'Friends with Kids' review: Harry and Sally are tired of this

EntertainmentMoviesMegan FoxJon HammKristen WiigEdward Burns

** (out of four)

Considering the overlap in the casting department (Kristen Wiig, Jon Hamm, Maya Rudolph, Chris O’Dowd), “Friends with Kids” seems like a cousin of “Bridesmaids.” Unfortunately, “Friends” merely represents a relative who thinks she’s a lot funnier and more clever than she really is.

In this New York-set romantic comedy, platonic friends Jason (Adam Scott) and Julie (writer-director Jennifer Westfeldt, “Kissing Jessica Stein”) don’t feel that way about each other. So it’s a totally sensible strategy when they impulsively decide, in light of their once-happy married friends’ (Hamm and Wiig, Rudolph and O’Dowd) recent kid-induced misery, to have a child together. Thus, Jason and Julie can satisfy their goal of having a child in their late 30s without letting the kid sour a romantic relationship. Brilliant, ay?

Please. “Friends” occasionally talks the raunchy, sexually enlightened talk, but walking the walk is another story. Westfeldt offers a few good lines and a great yelling match between Jason and Ben (Hamm, Westfeldt’s long-time boyfriend) but stacks the deck with the usual romantic diversions. That includes a hot young thing who doesn’t want kids (Megan Fox) and a perfect guy who may not be right (Edward Burns). Meanwhile, the filmmaker demonstrates only a passing interest in exploring the challenges of maintaining love and intimacy in the wake of a screaming, pooping little human.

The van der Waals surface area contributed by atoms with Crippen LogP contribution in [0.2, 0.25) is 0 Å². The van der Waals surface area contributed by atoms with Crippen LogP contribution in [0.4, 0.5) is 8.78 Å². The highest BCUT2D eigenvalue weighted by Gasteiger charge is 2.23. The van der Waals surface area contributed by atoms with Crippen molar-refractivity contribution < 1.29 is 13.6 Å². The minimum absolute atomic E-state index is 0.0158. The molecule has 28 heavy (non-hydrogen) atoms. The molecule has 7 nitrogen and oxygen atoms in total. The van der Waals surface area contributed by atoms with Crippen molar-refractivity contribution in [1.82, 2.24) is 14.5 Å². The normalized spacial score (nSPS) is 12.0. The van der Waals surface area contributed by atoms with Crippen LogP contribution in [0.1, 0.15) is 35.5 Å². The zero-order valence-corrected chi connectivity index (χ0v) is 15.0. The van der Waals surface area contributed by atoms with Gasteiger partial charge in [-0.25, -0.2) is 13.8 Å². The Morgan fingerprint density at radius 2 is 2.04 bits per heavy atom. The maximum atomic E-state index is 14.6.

Everyone knows having kids is hard and that time for couple-y stuff slows down, with an increased need for communication and partnership. Let’s see a movie about intelligent people getting their hands dirty, not just immature folks trotting toward conclusions an unimaginative writer deems inevitable.

Watch Matt on “You & Me This Morning,” Friday at 6:30 a.m. on WCIU, the U

mpais@tribune.com. @mattpais

 

Copyright © 2014, Los Angeles Times
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